Church Policy Must Enforce Zero Tolerance
New Priest-Abuse Reports Demand Vatican Take Hard Line

Port Huron Times Herald [United States]
Downloaded March 8, 2004


As bad as the Catholic Church's child-abuse scandal has been, new revelations show its scope is worse than we thought. The release of two reports on priest misconduct make that clear.

Commissioned by Catholic bishops, the studies conclude 4,392 priests victimized 10,667 children from 1950 to 2002. Even then, the authors said the number of victims probably was low. They conceded some victims would never come forward.

The reports further damage the church's image. They tell a troubling story of widespread abuse in which criminal priests made up about 4% of those who served the church during that period.

The revelations, horrible as they are, also speak to an essential standard: zero tolerance for sexual misconduct by priests and any other authority figures. Moreover, they confirm the importance of full disclosure.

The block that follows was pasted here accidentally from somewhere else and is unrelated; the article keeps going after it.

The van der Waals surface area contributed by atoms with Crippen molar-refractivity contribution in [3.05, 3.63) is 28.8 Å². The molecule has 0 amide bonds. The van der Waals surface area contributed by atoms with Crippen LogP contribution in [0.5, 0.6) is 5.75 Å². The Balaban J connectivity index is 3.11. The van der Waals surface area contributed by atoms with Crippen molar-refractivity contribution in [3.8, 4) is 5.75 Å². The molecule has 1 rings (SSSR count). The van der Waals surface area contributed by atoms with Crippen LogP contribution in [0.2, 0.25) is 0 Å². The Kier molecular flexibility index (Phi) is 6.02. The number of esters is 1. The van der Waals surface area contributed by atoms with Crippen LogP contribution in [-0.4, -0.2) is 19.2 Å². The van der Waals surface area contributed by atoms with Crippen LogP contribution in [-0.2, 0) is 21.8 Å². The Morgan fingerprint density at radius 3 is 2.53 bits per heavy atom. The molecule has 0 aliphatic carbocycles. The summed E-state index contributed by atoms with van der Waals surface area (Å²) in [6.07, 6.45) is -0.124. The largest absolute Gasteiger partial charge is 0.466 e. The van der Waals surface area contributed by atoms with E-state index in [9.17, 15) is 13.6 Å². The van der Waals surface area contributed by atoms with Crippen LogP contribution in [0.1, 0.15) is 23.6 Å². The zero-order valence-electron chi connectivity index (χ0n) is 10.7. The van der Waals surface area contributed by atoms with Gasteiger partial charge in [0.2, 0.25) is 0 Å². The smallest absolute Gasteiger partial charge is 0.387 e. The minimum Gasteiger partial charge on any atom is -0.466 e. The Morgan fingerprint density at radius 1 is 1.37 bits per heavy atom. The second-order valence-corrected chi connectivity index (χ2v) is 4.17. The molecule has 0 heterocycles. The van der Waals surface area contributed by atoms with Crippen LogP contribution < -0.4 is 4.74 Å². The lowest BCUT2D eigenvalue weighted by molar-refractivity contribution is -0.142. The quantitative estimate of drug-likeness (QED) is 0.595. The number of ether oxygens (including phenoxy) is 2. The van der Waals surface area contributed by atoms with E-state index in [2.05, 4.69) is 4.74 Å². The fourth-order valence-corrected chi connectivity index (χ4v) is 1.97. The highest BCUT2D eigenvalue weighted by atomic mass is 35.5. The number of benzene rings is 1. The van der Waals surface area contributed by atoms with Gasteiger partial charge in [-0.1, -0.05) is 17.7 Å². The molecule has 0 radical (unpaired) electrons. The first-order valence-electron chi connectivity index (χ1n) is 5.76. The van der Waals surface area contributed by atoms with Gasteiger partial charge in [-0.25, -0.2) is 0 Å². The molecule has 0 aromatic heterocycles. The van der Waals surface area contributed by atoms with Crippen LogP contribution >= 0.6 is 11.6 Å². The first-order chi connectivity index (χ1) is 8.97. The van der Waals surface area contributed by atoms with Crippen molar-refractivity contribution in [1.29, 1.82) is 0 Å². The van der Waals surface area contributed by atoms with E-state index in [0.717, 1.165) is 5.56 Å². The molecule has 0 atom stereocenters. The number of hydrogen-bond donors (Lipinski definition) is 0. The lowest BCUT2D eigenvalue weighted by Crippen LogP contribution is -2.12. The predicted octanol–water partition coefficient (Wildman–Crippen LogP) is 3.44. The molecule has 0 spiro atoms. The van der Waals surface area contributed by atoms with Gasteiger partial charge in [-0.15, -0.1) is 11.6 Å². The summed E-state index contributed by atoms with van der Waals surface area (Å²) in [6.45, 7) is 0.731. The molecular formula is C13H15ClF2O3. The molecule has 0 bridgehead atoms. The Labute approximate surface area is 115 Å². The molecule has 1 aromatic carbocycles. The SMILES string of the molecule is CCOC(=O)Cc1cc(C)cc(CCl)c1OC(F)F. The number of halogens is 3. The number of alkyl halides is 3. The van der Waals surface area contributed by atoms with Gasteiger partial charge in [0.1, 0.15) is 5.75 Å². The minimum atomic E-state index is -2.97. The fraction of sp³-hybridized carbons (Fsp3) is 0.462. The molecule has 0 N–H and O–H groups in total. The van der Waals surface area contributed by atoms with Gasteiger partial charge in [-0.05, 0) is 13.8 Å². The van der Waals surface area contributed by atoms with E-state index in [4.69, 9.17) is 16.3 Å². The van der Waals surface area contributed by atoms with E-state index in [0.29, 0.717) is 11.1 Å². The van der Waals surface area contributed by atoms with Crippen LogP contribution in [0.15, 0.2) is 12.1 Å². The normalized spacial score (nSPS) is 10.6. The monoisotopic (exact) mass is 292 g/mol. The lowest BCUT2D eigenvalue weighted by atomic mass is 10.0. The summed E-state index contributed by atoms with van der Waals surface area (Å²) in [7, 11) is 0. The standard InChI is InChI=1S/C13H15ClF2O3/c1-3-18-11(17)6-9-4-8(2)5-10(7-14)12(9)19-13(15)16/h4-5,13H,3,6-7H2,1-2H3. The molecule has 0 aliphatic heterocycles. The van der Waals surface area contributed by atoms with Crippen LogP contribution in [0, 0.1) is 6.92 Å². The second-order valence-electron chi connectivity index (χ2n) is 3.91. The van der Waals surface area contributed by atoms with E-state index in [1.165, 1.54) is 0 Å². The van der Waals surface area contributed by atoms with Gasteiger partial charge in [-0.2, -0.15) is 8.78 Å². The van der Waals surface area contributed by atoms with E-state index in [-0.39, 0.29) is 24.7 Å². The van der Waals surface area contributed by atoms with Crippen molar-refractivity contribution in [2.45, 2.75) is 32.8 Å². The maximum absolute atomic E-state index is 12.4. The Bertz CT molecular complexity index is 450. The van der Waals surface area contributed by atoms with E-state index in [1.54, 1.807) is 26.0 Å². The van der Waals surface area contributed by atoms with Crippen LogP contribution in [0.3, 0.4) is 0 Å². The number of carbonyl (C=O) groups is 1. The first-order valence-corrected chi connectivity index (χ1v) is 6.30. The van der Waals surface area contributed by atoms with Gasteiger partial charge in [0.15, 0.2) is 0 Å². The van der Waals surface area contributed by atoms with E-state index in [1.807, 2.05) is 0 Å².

The church's past policy of treating sexual-abuse matters internally harmed the victims and helped priest misconduct continue. In too many instances, accused priests simply were transferred to new parishes without their misconduct officially addressed or corrected.

Now that church leaders finally have been forced to confront this terrible legacy, there is hope victims can be helped and offending priests confronted.

One promising example is the canonical trial of Marine City priest James Wysocki. Accused of abusing a minor during the early years of his priesthood, the accusations exceed Michigan's statute of limitations.

The Detroit Archdiocese first suspended him from his duties at Marine City's Holy Cross Catholic Church. When he appealed the decision, the Vatican supported the Archdiocese. The canonical trial, the first in 20 years, will convene at a date to be determined.

The hearing signals a welcome commitment by church officials to address and resolve the disgraceful scandal it allowed to fester far too long. That's a step forward. It is a model the church must embrace if it is to repair the damage it has suffered.


Any original material on these pages is copyright © 2004. Reproduce freely with attribution.